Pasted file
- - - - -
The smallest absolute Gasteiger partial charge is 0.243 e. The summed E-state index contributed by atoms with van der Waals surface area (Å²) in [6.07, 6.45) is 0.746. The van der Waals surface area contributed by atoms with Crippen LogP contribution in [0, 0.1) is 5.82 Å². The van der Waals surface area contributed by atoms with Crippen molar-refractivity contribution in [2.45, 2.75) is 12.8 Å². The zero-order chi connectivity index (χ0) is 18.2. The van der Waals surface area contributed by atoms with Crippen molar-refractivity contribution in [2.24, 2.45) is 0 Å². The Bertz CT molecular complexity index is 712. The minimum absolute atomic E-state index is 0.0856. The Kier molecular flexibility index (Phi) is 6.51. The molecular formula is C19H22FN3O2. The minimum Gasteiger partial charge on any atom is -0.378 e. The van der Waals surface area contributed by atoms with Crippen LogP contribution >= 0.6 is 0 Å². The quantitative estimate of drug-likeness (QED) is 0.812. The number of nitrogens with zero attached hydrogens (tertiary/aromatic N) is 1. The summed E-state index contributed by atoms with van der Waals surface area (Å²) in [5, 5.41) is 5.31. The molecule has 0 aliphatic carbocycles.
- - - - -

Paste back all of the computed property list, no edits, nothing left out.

The smallest absolute Gasteiger partial charge is 0.243 e. The summed E-state index contributed by atoms with van der Waals surface area (Å²) in [6.07, 6.45) is 0.746. The van der Waals surface area contributed by atoms with Crippen LogP contribution in [0, 0.1) is 5.82 Å². The van der Waals surface area contributed by atoms with Crippen molar-refractivity contribution in [2.45, 2.75) is 12.8 Å². The zero-order chi connectivity index (χ0) is 18.2. The van der Waals surface area contributed by atoms with Crippen molar-refractivity contribution in [2.24, 2.45) is 0 Å². The Bertz CT molecular complexity index is 712. The minimum absolute atomic E-state index is 0.0856. The Kier molecular flexibility index (Phi) is 6.51. The molecular formula is C19H22FN3O2. The minimum Gasteiger partial charge on any atom is -0.378 e. The van der Waals surface area contributed by atoms with Crippen LogP contribution >= 0.6 is 0 Å². The quantitative estimate of drug-likeness (QED) is 0.812. The number of nitrogens with zero attached hydrogens (tertiary/aromatic N) is 1. The summed E-state index contributed by atoms with van der Waals surface area (Å²) in [5, 5.41) is 5.31. The molecule has 0 aliphatic carbocycles.